In the next lesson the students were to pose similar tasks. In this section, these tasks are presented based on the classification in Fig. 2, following the order from left to right: no new task; buildings with hidden blocks, possible to solve; buildings with hidden blocks, multiple solutions; building without hidden blocks; and their subcategories alike or different question. Each student, or group of students, posed one task resulting in 15 different tasks. All of these tasks involved a photo of a building built with blocks. None of these buildings was exactly like the building the students had worked on in the original problem-solving task.

All but one student posed new tasks to be solved by a friend. The student who did not do so built a building with blocks but then said that it was not possible to pose a question.

Twelve of the 15 posed tasks were classified as buildings with hidden blocks, possible to solve. Thus, when asked to create a similar task, a large majority of the students focused on the three-dimensional aspects of the building (examples in Fig. 3).
Fig. 3

Examples of buildings with hidden blocks, possible to solve

In half of these 12 tasks (buildings with hidden blocks, possible to solve) a question focusing on the number of blocks in the building was posed; thus it was a question like the one in the original problem-solving task. Sometimes the original question was slightly rephrased but the core was kept, for example, ‘How many blocks are there?’ and ‘How many blocks are there in our building?’ The other half of these 12 tasks did not focus on the total number of blocks in the building as the question in the original problem-solving task did. Only one of these six questions was a mathematical question: ‘How deep is the hole if the building has 42 blocks?’ (see Fig. 4).
Fig. 4

Example of building with hidden blocks, possible to solve; where a mathematical question that did not focus on the total number of blocks in the building was posed

The students posing the task in Fig. 4 had thus created a slightly different question, albeit one that still focused on the three-dimensional aspects of the building. The other five questions were not about mathematics; they included, for example, the questions ‘What have we built?’, ‘How do you make it fall?’ and ‘How can you make it speak?’ These students focused on three-dimensional aspects when building and photographing their buildings, but their questions did not take these aspects of the buildings into consideration.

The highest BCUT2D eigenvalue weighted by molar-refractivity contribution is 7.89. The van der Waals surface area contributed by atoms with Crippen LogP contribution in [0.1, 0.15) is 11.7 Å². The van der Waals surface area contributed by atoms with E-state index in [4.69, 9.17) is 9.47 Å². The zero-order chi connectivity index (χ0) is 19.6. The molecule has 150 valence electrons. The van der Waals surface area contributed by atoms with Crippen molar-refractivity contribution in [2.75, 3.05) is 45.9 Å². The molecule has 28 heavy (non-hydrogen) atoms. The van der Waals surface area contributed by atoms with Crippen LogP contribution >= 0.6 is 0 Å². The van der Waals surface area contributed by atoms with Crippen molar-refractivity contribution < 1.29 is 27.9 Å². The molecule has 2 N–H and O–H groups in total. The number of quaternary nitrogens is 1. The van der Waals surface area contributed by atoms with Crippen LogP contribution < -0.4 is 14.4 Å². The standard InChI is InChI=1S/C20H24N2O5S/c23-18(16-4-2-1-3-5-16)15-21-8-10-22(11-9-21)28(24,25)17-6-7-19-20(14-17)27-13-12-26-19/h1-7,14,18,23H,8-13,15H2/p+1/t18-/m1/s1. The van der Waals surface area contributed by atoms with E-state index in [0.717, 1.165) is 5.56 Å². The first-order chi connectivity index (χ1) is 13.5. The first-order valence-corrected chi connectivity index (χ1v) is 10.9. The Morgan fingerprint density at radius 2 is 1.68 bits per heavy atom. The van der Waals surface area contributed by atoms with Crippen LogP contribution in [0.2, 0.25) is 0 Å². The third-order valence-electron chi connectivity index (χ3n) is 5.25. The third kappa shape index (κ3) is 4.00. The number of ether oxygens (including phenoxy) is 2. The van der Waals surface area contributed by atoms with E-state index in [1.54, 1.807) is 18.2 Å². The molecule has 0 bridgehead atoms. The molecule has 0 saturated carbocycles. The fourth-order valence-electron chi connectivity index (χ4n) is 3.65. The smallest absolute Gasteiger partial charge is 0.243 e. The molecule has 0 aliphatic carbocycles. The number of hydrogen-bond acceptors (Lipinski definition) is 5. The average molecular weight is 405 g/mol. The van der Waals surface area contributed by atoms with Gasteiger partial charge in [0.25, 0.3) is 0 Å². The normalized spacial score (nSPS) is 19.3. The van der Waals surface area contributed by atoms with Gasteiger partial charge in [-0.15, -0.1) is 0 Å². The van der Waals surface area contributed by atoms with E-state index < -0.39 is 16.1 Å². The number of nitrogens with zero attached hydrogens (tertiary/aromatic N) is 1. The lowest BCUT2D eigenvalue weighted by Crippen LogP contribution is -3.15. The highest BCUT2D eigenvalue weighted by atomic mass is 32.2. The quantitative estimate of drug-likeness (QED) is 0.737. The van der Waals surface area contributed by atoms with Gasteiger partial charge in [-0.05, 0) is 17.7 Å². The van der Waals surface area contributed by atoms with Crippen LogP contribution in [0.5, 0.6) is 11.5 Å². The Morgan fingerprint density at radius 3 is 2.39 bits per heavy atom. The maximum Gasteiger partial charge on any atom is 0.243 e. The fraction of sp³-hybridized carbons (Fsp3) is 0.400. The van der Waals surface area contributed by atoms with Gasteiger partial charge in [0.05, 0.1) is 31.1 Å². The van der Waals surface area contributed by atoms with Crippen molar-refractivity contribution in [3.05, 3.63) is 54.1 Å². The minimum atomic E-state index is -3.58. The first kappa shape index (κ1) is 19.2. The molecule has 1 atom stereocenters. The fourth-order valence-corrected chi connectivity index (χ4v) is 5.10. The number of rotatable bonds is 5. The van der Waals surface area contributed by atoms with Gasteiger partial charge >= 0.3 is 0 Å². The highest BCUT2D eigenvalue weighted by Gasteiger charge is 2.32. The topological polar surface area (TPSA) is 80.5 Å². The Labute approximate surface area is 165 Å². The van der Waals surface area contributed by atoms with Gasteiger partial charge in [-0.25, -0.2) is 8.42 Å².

Two of the 15 posed tasks were classified as buildings with hidden blocks, multiple solutions (see example in Fig. 5). When asked to create a similar task, these students did focus on the three-dimensional aspects of the building but they did not create a new task that—as in the original task—was possible to solve by ‘counting hidden blocks’. Both of these new tasks had a question that focused on the number of blocks in the buildings as in the original problem-solving task. However, because of the way the students had photographed their buildings, their tasks had multiple solutions.
Fig. 5

Example of a building with hidden blocks, multiple solutions

One of the 15 posed tasks was classified as a building without hidden blocks (Fig. 6). The question asked about this building was an alike question focused on the number of blocks in the building: How many blocks are there?—there are no blocks behind [the building].
Fig. 6

Example building without hidden blocks (the picture is shaded to avoid showing students in the background)